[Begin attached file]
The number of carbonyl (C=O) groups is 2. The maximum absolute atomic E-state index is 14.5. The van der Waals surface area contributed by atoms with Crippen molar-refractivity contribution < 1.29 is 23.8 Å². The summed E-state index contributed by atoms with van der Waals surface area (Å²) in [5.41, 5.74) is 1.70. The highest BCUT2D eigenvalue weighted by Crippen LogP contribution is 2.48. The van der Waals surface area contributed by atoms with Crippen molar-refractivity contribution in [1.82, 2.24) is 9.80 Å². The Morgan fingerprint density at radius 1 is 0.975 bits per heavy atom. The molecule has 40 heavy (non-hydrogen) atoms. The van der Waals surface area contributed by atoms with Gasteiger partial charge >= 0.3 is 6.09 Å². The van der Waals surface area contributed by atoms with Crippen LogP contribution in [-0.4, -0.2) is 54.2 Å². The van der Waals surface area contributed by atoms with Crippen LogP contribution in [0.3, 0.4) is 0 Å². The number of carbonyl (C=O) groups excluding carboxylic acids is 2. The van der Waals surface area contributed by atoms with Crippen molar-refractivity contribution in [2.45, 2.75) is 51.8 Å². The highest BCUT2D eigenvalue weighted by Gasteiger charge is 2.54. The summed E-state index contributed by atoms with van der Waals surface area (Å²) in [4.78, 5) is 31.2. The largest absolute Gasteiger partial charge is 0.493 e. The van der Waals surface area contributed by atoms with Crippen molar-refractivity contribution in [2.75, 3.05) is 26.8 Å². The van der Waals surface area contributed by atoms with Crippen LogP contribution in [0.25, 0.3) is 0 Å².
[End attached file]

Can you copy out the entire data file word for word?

The number of carbonyl (C=O) groups is 2. The maximum absolute atomic E-state index is 14.5. The van der Waals surface area contributed by atoms with Crippen molar-refractivity contribution < 1.29 is 23.8 Å². The summed E-state index contributed by atoms with van der Waals surface area (Å²) in [5.41, 5.74) is 1.70. The highest BCUT2D eigenvalue weighted by Crippen LogP contribution is 2.48. The van der Waals surface area contributed by atoms with Crippen molar-refractivity contribution in [1.82, 2.24) is 9.80 Å². The Morgan fingerprint density at radius 1 is 0.975 bits per heavy atom. The molecule has 40 heavy (non-hydrogen) atoms. The van der Waals surface area contributed by atoms with Gasteiger partial charge >= 0.3 is 6.09 Å². The van der Waals surface area contributed by atoms with Crippen LogP contribution in [-0.4, -0.2) is 54.2 Å². The van der Waals surface area contributed by atoms with Crippen LogP contribution in [0.3, 0.4) is 0 Å². The number of carbonyl (C=O) groups excluding carboxylic acids is 2. The van der Waals surface area contributed by atoms with Crippen molar-refractivity contribution in [2.45, 2.75) is 51.8 Å². The highest BCUT2D eigenvalue weighted by Gasteiger charge is 2.54. The summed E-state index contributed by atoms with van der Waals surface area (Å²) in [4.78, 5) is 31.2. The largest absolute Gasteiger partial charge is 0.493 e. The van der Waals surface area contributed by atoms with Crippen molar-refractivity contribution in [2.75, 3.05) is 26.8 Å². The van der Waals surface area contributed by atoms with Crippen LogP contribution in [0.25, 0.3) is 0 Å².